Interestingly in this same document scan, the Irvington Community Association was also able to get its own diverter at NE 16th and NE Tillamook which is still in place today. One thing I remember from the City of Portland’s Traffic and Transportation class is that the diverter at 16th and Tillamook was removed during water main construction and neighbors fought to have it rebuilt. I was digging through the City’s records to see what happened to these diverters from the Albina Neighborhood Improvement Project in the Boise Neighborhood and what I found was water maintenance records in 1998. The archival satellite photos show this diverter disappearing between the 1996 and 1998 photos. This leads me to believe that the diverters were removed for construction and were never replaced. Around the same time, the Self Enhancement Inc. headquarters was built at the Unthank Park site in 1997. They may have encouraged the removal of the two diagonal diverters bordering the park at that time.

This project was so popular residents petitioned to add large areas to the improvement district, and some were added to the north, but there was never a southward expansion which prevented homeowners south of Fremont from getting access to loan assistance and other benefits.

This research fascinated me because it shows evidence as far back as the 1960s that City of Portland Planners knew how to improve a neighborhood and make it more welcoming for residents — whether it meant giving money to people to improve their properties, installing auto traffic diversion, or building a new neighborhood park. There is also evidence they knew how to destroy neighborhoods. Building highways through them, using eminent domain to force the nicest housing to be vacated, and creating the conditions for disinvestment.

Citizens are right to push to make things better by advocating for small and large projects. Politicians should be wise enough to know the difference between a project that is going to make life better and one that will make it worse.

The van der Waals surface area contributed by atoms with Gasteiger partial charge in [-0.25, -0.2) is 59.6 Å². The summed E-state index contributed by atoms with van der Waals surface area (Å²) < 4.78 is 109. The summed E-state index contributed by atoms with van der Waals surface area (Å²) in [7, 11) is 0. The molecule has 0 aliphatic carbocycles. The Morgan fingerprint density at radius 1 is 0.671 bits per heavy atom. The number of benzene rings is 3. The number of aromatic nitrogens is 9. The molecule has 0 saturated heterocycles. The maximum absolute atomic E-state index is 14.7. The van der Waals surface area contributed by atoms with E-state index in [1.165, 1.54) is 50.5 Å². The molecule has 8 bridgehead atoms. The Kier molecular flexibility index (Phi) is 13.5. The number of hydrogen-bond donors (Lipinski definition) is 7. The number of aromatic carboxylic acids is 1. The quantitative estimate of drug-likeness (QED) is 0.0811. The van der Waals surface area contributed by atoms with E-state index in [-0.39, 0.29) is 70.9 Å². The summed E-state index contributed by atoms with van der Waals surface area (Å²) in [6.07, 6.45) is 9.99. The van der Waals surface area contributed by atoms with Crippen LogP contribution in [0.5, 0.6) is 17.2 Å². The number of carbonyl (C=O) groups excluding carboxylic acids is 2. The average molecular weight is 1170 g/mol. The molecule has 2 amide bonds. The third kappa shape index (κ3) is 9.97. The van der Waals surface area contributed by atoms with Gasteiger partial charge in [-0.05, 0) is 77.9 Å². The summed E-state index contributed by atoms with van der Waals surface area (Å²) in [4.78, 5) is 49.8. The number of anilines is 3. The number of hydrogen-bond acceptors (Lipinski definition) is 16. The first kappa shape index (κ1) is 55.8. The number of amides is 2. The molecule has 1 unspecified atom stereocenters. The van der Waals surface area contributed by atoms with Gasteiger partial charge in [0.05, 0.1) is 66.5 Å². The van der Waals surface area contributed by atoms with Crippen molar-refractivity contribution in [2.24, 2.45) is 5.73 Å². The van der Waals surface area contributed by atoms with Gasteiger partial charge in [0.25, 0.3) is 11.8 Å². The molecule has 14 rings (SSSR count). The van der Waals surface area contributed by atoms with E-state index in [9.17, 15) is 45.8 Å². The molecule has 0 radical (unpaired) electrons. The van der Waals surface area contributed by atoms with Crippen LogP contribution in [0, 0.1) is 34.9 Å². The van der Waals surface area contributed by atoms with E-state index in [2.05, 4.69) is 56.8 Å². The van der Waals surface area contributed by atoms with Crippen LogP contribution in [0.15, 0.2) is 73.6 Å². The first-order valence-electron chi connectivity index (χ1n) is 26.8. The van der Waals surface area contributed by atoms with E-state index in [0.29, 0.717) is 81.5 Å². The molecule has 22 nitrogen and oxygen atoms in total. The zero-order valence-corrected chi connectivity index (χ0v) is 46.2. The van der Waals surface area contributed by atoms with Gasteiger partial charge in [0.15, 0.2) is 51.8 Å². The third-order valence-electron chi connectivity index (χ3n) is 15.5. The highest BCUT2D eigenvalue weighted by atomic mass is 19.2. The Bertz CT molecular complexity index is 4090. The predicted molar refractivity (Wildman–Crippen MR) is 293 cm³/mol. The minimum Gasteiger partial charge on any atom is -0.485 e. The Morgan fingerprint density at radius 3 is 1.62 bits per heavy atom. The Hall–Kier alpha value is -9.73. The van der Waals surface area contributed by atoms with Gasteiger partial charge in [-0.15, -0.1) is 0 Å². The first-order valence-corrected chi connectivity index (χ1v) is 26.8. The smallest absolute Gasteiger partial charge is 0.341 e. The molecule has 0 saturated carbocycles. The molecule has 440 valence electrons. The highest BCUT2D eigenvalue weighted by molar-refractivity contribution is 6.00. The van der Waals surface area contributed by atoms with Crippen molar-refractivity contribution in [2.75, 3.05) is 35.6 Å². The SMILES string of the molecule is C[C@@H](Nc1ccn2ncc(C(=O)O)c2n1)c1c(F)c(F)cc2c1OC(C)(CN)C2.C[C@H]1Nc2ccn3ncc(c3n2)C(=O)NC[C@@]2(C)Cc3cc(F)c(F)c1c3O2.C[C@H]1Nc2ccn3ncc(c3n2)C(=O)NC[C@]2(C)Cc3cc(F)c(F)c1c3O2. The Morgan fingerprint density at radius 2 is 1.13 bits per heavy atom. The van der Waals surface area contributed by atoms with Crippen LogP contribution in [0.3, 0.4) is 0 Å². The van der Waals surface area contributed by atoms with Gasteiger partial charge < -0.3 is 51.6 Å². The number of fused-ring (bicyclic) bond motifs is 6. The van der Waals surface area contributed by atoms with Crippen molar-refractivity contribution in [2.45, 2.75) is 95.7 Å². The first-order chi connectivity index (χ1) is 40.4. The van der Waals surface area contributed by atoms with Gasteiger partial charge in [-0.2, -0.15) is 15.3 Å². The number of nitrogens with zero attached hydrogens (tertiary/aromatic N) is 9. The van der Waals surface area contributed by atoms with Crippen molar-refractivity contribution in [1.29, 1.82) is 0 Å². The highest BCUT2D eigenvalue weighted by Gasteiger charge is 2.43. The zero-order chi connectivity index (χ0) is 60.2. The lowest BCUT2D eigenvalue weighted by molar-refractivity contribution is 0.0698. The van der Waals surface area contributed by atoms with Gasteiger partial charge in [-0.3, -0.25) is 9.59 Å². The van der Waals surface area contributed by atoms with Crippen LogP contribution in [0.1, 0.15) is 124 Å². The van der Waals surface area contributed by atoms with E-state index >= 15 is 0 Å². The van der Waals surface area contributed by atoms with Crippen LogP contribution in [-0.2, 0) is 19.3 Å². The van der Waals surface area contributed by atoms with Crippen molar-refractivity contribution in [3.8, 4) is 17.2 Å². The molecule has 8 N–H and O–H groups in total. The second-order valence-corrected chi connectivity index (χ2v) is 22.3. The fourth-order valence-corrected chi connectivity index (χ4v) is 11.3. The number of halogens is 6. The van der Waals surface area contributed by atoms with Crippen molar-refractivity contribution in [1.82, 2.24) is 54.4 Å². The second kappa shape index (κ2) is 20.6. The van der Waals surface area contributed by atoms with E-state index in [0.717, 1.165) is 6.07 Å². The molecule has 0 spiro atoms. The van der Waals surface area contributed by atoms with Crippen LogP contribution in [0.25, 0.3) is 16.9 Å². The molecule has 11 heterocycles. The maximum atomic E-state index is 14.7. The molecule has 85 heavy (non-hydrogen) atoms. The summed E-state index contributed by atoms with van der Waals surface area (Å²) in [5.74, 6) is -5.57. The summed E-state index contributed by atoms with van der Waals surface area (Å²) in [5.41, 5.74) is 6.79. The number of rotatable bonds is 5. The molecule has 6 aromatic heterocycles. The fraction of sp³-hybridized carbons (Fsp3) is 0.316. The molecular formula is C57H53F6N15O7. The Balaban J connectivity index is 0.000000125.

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cmh89
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cmh89

I don’t think anyone should make the mistake that PBOT nor ODOT don’t know how to build well designed roads. They know how to make safe, walkable neighborhoods. They don’t want to build well designed roads because part of making them well designed slows down motorist and keeping motorist speeding is their one and only priority.

Chris I
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Chris I
cmh89
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cmh89

I don’t think its really local opposition that stops them. Every city has ‘local opposition’. No other city bows so willingly to the whims of property owners than Portland though. They don’t seem to worry too much about local opposition when they ignored the push to make Hawthorne safer for bikes. ODOT doesn’t seem concerned about local opposition to the Rose Quarter or IB freeway expansions. I think they mainly use ‘local opposition’ to not do things they didn’t really want to do in the first place.

Of course, the original designs of both N Williams and the 7s ‘greenway’ were dangerous by design milquetoast plans that wouldn’t protect or encourage cycling even if they were implemented in their full glory. PBOT routinely wastes social capital on low-value projects that really don’t expand the bike network or make it safer.

I mean, just look at the beg barrels they are currently installing all over the city. They didn’t even bother trying to install evidence-based infrastructure on the greenways. Can we blame ‘local opposition’ for that? Instead, we get some useless beg sign in a concrete barrel that doesn’t do anything as evidenced by PBOTs own data.